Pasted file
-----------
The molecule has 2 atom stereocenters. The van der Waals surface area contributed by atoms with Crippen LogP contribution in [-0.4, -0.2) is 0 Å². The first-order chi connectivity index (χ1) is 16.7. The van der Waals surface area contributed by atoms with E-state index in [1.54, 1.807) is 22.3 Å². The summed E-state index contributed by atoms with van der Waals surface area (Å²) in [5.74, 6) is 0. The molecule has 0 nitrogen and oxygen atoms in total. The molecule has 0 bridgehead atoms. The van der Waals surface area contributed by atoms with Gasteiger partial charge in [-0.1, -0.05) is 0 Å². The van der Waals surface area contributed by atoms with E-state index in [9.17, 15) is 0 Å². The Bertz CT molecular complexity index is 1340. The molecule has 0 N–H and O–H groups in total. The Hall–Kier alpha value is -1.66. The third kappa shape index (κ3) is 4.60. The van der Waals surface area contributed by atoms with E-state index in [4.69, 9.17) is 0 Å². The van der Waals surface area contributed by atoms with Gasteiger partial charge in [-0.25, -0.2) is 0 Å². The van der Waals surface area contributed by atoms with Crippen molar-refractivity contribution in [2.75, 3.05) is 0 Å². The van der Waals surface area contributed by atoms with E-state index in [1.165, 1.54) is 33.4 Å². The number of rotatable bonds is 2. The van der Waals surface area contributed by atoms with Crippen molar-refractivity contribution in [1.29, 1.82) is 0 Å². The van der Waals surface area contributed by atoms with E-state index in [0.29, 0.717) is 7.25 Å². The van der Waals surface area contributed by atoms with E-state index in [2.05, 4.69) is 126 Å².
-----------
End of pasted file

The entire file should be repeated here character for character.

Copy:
The molecule has 2 atom stereocenters. The van der Waals surface area contributed by atoms with Crippen LogP contribution in [-0.4, -0.2) is 0 Å². The first-order chi connectivity index (χ1) is 16.7. The van der Waals surface area contributed by atoms with E-state index in [1.54, 1.807) is 22.3 Å². The summed E-state index contributed by atoms with van der Waals surface area (Å²) in [5.74, 6) is 0. The molecule has 0 nitrogen and oxygen atoms in total. The molecule has 0 bridgehead atoms. The van der Waals surface area contributed by atoms with Gasteiger partial charge in [-0.1, -0.05) is 0 Å². The van der Waals surface area contributed by atoms with E-state index in [9.17, 15) is 0 Å². The Bertz CT molecular complexity index is 1340. The molecule has 0 N–H and O–H groups in total. The Hall–Kier alpha value is -1.66. The third kappa shape index (κ3) is 4.60. The van der Waals surface area contributed by atoms with E-state index in [4.69, 9.17) is 0 Å². The van der Waals surface area contributed by atoms with Gasteiger partial charge in [-0.25, -0.2) is 0 Å². The van der Waals surface area contributed by atoms with Crippen molar-refractivity contribution in [2.75, 3.05) is 0 Å². The van der Waals surface area contributed by atoms with E-state index in [1.165, 1.54) is 33.4 Å². The number of rotatable bonds is 2. The van der Waals surface area contributed by atoms with Crippen molar-refractivity contribution in [1.29, 1.82) is 0 Å². The van der Waals surface area contributed by atoms with E-state index in [0.29, 0.717) is 7.25 Å². The van der Waals surface area contributed by atoms with E-state index in [2.05, 4.69) is 126 Å².